LONDON (Reuters) - Formula One’s global television viewing figures have leveled out but some races saw strong audience growth this year with the showcase Monaco Grand Prix leading the way, according to Nielsen Sports.
A review by the sports analytics company ahead of Sunday’s season-ending Abu Dhabi Grand Prix put the cumulative global audience after 15 of 21 races at an unchanged 1.3 billion compared to 2017.
Monaco, however, showed a 10 percent rise to 110 million viewers.
Nielsen said that was the sport’s biggest overall television audience for a race since 112.2 million tuned in to the 2016 Mexican GP.
Britain (92.2 million) and Austria (90.6 million) both showed eight percent rises, with a five percent increase for Belgium and four percent for Canada.
Nielsen said the return of the French Grand Prix after a 10-year absence had been a boost, with the races in Monaco and at Le Castellet’s Paul Ricard circuit broadcast free-to-air in France on the TF1 channel.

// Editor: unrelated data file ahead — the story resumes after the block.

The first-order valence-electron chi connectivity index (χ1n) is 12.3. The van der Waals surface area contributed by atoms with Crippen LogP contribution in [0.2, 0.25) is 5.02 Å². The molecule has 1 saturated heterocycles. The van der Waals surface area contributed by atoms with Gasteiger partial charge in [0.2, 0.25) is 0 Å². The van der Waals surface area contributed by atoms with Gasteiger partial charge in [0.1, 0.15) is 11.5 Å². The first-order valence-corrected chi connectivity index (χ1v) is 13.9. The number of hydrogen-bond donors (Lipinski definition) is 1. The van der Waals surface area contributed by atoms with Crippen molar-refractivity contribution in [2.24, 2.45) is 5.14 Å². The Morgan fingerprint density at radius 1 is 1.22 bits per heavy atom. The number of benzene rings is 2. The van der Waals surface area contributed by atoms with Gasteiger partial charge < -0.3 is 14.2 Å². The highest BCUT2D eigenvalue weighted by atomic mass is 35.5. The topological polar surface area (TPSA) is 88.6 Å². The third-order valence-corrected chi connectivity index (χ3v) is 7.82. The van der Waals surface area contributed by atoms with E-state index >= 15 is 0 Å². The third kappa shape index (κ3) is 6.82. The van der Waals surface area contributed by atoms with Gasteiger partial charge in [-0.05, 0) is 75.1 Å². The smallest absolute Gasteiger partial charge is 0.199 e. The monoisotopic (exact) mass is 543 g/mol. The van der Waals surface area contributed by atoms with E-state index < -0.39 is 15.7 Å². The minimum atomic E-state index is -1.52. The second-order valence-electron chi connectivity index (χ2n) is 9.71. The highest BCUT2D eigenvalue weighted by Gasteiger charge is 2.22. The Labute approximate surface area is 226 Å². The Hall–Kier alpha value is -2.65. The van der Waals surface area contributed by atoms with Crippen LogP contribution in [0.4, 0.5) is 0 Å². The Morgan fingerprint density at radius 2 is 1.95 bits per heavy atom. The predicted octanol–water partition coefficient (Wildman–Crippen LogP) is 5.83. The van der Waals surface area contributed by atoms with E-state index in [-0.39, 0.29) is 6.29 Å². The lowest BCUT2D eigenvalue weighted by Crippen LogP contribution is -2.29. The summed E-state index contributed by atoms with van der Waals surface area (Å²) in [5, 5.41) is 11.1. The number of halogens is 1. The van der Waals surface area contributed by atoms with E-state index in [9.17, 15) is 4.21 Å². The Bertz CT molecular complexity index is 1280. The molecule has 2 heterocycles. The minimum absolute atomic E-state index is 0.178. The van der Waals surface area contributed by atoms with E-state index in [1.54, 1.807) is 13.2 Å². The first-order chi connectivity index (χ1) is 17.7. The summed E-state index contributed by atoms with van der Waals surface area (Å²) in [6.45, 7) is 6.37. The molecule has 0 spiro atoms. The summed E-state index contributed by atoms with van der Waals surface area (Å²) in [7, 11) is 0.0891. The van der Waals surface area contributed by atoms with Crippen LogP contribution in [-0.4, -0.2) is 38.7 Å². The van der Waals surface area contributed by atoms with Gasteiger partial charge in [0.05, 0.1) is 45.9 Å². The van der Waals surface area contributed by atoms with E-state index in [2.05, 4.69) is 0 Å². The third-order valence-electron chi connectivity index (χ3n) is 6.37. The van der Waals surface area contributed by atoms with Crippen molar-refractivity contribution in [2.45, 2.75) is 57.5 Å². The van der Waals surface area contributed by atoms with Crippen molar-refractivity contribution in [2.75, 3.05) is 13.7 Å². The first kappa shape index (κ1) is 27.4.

“In total across the first half of the year, TV viewing figures jumped 52 percent across the country (France),” said Nielsen’s Nigel Geach, who said Canal+ had also seen a 43 percent rise due to increased coverage.
China, with the sport back on state network CCTV after a new deal, was the best performing market after 15 rounds even if the overall numbers (16.2 million) were tiny for the world’s most populous nation.
Brazil saw a 21 percent rise in domestic Formula One television viewers thanks to scheduling changes and increased non-live coverage that fitted in better with the time differences.
Formula One, controlled by U.S.-based Liberty Media has faced declining global viewing figures, with the sport increasingly on pay television.
“Free to air is critically important to us,” the sport’s commercial managing director Sean Bratches said last year. “My vision as it relates to media rights is a hybrid of free-to-air and pay.”
Liberty launched a television subscription streaming service this year targeting an estimated 500 million fans worldwide as part of the sport’s digital transformation.
Reporting by Alan Baldwin; Editing by Toby Chopra